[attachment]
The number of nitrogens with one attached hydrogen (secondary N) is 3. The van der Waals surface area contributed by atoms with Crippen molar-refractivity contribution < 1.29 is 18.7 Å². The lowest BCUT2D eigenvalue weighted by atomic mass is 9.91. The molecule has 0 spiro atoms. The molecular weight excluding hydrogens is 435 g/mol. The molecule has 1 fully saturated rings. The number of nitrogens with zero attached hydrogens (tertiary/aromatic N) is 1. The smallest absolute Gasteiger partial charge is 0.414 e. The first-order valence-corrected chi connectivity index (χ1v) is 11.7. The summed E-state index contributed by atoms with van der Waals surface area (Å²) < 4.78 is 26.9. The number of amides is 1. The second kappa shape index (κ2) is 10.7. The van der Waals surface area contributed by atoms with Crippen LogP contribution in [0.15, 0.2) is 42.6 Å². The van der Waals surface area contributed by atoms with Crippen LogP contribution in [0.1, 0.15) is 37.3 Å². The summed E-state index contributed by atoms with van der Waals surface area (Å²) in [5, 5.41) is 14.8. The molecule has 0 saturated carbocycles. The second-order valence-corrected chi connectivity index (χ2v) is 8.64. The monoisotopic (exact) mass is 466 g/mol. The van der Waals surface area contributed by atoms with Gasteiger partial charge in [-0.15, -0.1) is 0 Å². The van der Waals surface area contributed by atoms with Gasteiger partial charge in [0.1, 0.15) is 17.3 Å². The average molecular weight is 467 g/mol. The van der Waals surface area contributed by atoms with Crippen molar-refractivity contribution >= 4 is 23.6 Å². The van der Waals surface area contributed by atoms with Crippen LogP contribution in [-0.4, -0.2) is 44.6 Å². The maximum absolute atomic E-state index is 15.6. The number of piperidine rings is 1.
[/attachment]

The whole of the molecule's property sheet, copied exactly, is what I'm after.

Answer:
The number of nitrogens with one attached hydrogen (secondary N) is 3. The van der Waals surface area contributed by atoms with Crippen molar-refractivity contribution < 1.29 is 18.7 Å². The lowest BCUT2D eigenvalue weighted by atomic mass is 9.91. The molecule has 0 spiro atoms. The molecular weight excluding hydrogens is 435 g/mol. The molecule has 1 fully saturated rings. The number of nitrogens with zero attached hydrogens (tertiary/aromatic N) is 1. The smallest absolute Gasteiger partial charge is 0.414 e. The first-order valence-corrected chi connectivity index (χ1v) is 11.7. The summed E-state index contributed by atoms with van der Waals surface area (Å²) < 4.78 is 26.9. The number of amides is 1. The second kappa shape index (κ2) is 10.7. The van der Waals surface area contributed by atoms with Crippen LogP contribution in [0.15, 0.2) is 42.6 Å². The van der Waals surface area contributed by atoms with Crippen LogP contribution in [0.1, 0.15) is 37.3 Å². The summed E-state index contributed by atoms with van der Waals surface area (Å²) in [5, 5.41) is 14.8. The molecule has 0 saturated carbocycles. The second-order valence-corrected chi connectivity index (χ2v) is 8.64. The monoisotopic (exact) mass is 466 g/mol. The van der Waals surface area contributed by atoms with Gasteiger partial charge in [-0.15, -0.1) is 0 Å². The van der Waals surface area contributed by atoms with Gasteiger partial charge in [0.1, 0.15) is 17.3 Å². The average molecular weight is 467 g/mol. The van der Waals surface area contributed by atoms with Crippen molar-refractivity contribution >= 4 is 23.6 Å². The van der Waals surface area contributed by atoms with Crippen LogP contribution in [-0.4, -0.2) is 44.6 Å². The maximum absolute atomic E-state index is 15.6. The number of piperidine rings is 1.